DeKALB – Whiskey Acres Distilling Co. has got a cozy new 4,200-square-foot visitor’s center, which will allow it to serve its famous bourbon all year long.
The original tasting room at the DeKalb distillery, 11504 Keslinger Road, is only 400 square feet, and while it provides a great atmosphere for small spirit gatherings, it’s not ideal for bigger parties, or the winter months, said co-founder Nick Nagele.
“With 11 seats, our growth opportunity in [the tasting room] is very limited, and we essentially reached saturation, where we couldn’t grow anymore because we didn’t have room to put new guests,” Nagele said. “[The visitor’s center] has the exact same feel as the tasting room, just bigger.”
The tasting room was not insulated, causing the distillery to close its doors from December to April. But no more. Ten times bigger than the tasting room, the visitor’s center has high ceilings, tables aplenty, an open area with couches surrounding a fireplace, a bar, gift shop, conference room, and more. The traditional tasting room still will be available for those who prefer it.
“Building a new visitor’s center is an opportunity for us to become a 12-month operation,” Nagele said. “It gives us access to customers four more months of the year, and allows us to have more revenue.”
True to the country-home aesthetic that characterizes the other buildings at Whiskey Acres Distilling Co., which sits on a corn and soybean farm that’s been in co-founders Jim and his son Jamie Walter’s family since 1941, the visitor’s center was built without using a single nail.
“We wanted to maintain the rather rustic concept we had in our tasting room,” Jim Walter said. “So we went with a post and beam barn structure.”
Nagele said the business has “a desire to be sustainable in everything we do,” and that the distillery is 100 percent solar powered.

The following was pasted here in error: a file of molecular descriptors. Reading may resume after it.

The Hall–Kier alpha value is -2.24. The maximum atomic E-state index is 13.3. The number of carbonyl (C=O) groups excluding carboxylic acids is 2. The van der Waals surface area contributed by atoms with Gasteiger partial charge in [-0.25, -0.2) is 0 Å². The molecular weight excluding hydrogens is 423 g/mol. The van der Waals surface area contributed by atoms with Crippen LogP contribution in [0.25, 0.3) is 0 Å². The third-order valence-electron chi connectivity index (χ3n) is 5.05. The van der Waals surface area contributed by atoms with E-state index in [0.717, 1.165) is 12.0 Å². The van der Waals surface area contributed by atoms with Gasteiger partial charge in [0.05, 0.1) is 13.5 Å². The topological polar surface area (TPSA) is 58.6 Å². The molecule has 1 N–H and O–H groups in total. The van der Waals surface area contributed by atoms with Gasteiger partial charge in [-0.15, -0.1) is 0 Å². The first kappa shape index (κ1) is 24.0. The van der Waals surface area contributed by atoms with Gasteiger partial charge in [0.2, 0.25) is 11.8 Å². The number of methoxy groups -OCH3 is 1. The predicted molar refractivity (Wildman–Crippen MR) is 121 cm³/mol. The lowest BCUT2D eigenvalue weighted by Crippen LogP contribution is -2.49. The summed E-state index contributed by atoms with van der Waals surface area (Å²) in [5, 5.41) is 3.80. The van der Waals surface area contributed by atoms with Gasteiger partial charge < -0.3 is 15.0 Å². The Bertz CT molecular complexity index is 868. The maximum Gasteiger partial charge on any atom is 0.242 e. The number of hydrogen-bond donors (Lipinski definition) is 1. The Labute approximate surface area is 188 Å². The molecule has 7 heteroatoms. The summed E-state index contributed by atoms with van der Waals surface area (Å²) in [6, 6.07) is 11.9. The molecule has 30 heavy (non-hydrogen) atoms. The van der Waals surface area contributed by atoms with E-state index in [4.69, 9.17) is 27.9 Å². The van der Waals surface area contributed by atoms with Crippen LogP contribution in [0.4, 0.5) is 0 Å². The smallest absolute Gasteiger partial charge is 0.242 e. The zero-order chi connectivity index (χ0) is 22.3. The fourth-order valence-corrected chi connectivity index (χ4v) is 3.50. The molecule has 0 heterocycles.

Construction began on the expansion in April, which Nagele said incorporates as much sustainability as possible. True to form, Nagele said the outdoor patio was built using flagstone that came from an old sheep barn he and his partners tore down in DeKalb County. And the tasting room is a perfect example of reuse.
Though Whiskey Acres received a $250,000 federal grant in 2016 for capital expenses, none of that money was used for the visitor’s center.
“The grant terms specifically prohibit those funds from being earmarked for capital improvements,” Jamie Walter said in an email. He said project costs were covered through internal equity and outside financing.
“All the furniture, bar tops and mantel [were] made locally by J. Hoffman Lumber Company of Sycamore,” Jamie Walter said. “It’s reclaimed wood that’s made out of Douglas fir.”
According to Debbie Armstrong, executive director of the DeKalb County Convention and Visitors Bureau, revenue is a key attribute to the distillery, which opened its doors in December 2014.
Part of the bureau’s regular promotion programming, Whiskey Acres is a popular destination for tour groups, Armstrong said.
“We had one come through in October, taking part in our Bold Spirits of DeKalb County passport program,” Amstrong said. “Since [Whiskey Acres] is no longer seasonal, we can expect more of these groups to take advantage of our passport program throughout the year.”
Whiskey Acres is the first estate distillery to grow its own grain in Illinois and the second in the United States. Armstrong said that since the distillery opened, more than 16,000 visitors, from 40 states, 50 countries and all seven continents, have enjoyed tastings.
The cooking and fermentation process takes five days to a week, but barrel aging can take two to five years or longer, Nagele said as he toured the distillery, pointing out barrels that were made the same year his twins (soon to be 2 years old) were born. About 500 gallons of fermented mash are distilled at Whiskey Acres every day, yielding about 50 gallons of whiskey.
Whiskey Acres also makes rye and high rye whiskeys, vodka and nocino, a traditional Italian liqueur derived from black walnuts.